I have long been fascinated with what some people call the world's oldest hatred, antisemitism. or bigotry against Jews.
It may well predate the origins of Christianity, but clearly Christianity was the source of what I call anti-Judaism, which is theological in nature. It argues that Jews missed the boat by rejecting Jesus as Messiah and, thus, are doomed to suffer forever because of that.
By contrast, modern antisemitism arose about the same time as the industrial revolution and is much more racial or ethnic in nature. It dreams up crazy ideas about Jewish conspiracies to control the world and accuses Jews of being greedy vermin.
There certainly is a connection between anti-Judaism and antisemitism, and you can read about that in my essay about anti-Judaism in Christian history.
But what I find so astonishing about modern antisemitism is that it is not limited to uneducated people who simply don't know any better.
In fact, a new academic study of hate letters mailed to the Central Council of Jews in Germany shows that "More than 60% of the hate mail came from well-educated Germans, including university professors."
Hatred and bigotry is not necessarily kneecapped by education. If it were, would we have had country clubs all over the U.S., including in Kansas City, forbidding Jews to join as members? Would many of Germany's intelligentsia in World War II have bought into the anti-Jewish garbage that Adolf Hitler and his followers were selling?
Education is part of the answer to deconstructing people's prejudices, of course, but clearly it cannot be counted on to complete the job. What's also needed? Moral models as instructors, whose job, among much else, is to stop and challenge prejudice when they hear or see it.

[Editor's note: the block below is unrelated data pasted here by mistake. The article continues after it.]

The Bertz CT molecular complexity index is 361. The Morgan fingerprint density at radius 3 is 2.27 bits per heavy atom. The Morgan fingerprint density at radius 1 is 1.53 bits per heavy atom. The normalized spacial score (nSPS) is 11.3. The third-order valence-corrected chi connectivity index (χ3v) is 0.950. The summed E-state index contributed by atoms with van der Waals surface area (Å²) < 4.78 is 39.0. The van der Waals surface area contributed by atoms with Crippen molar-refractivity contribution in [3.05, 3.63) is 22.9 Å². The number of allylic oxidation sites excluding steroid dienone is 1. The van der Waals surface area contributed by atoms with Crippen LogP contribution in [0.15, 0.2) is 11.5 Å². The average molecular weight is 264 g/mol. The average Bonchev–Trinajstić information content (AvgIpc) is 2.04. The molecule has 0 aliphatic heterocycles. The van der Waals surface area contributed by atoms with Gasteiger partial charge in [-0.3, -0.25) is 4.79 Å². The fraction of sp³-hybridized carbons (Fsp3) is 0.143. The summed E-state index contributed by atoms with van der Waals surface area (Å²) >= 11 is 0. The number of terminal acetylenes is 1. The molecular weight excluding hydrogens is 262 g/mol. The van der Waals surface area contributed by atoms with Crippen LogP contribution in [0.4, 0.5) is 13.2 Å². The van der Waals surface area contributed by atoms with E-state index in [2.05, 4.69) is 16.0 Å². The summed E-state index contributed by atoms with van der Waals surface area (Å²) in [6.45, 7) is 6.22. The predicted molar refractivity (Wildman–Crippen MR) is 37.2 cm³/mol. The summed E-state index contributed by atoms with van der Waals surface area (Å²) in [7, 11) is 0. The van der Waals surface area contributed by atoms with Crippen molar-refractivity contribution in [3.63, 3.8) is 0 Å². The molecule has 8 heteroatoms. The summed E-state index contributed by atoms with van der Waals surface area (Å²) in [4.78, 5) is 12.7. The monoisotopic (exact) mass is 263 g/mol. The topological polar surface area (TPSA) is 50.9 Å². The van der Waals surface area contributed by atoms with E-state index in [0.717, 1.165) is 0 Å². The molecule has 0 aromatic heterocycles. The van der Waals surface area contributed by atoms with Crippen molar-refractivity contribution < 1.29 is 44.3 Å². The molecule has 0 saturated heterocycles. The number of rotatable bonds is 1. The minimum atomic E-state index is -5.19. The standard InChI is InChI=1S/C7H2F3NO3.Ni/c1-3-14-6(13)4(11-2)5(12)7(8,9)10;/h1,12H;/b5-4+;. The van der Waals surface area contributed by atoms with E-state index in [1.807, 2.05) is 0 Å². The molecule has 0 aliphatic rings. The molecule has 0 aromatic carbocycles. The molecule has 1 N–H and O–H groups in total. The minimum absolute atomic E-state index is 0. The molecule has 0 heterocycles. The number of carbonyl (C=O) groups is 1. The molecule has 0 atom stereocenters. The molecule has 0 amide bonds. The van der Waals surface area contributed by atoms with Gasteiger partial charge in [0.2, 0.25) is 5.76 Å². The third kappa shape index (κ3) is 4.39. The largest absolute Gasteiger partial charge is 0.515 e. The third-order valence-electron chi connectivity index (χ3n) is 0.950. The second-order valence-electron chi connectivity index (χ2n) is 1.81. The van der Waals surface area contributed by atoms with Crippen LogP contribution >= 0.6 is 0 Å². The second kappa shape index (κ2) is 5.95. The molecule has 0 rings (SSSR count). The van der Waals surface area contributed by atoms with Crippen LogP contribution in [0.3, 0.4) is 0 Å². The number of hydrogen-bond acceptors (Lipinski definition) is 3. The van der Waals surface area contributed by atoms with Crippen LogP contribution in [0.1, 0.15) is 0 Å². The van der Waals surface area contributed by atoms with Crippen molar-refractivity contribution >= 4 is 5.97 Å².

When antisemitism or other prejudices go unchallenged, people begin to imagine they are respectable and acceptable positions. Apparently that's happening again in Germany and maybe elsewhere, too.
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FIXING THE VATICAN BANK
The Vatican's efforts to clean up its bank and its related financial dealings are paying off with good reforms, it's reported. Good. Except for the sex abuse scandal in the church, it's hard to think of anything that makes the church look bad more than shady financial dealings.
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THE BOOK CORNER
Blessed by Less: Cleaning Your Life of Clutter by Living Lightly, by Susan V. Vogt. People who have longed to simplify their cluttered, too-busy lives will find nothing astonishingly new in this small book, but they will find a helpful roadmap to achieve their goals. And perhaps that's what they've been missing. The author has worked in family ministry in the Catholic Church for decades and brings a rich Catholic sensibility to her writing. Through her own experiences of ridding her life of what she doesn't need, she writes, "I've been able to see more clearly how much is enough and how much is more than enough." She also pays attention to how to achieve more simplicity for those in the first half and then the second half of life, recognizing that those groups will have different needs and approaches. But remember: For you personally one of these books is enough. Give away any others you buy.
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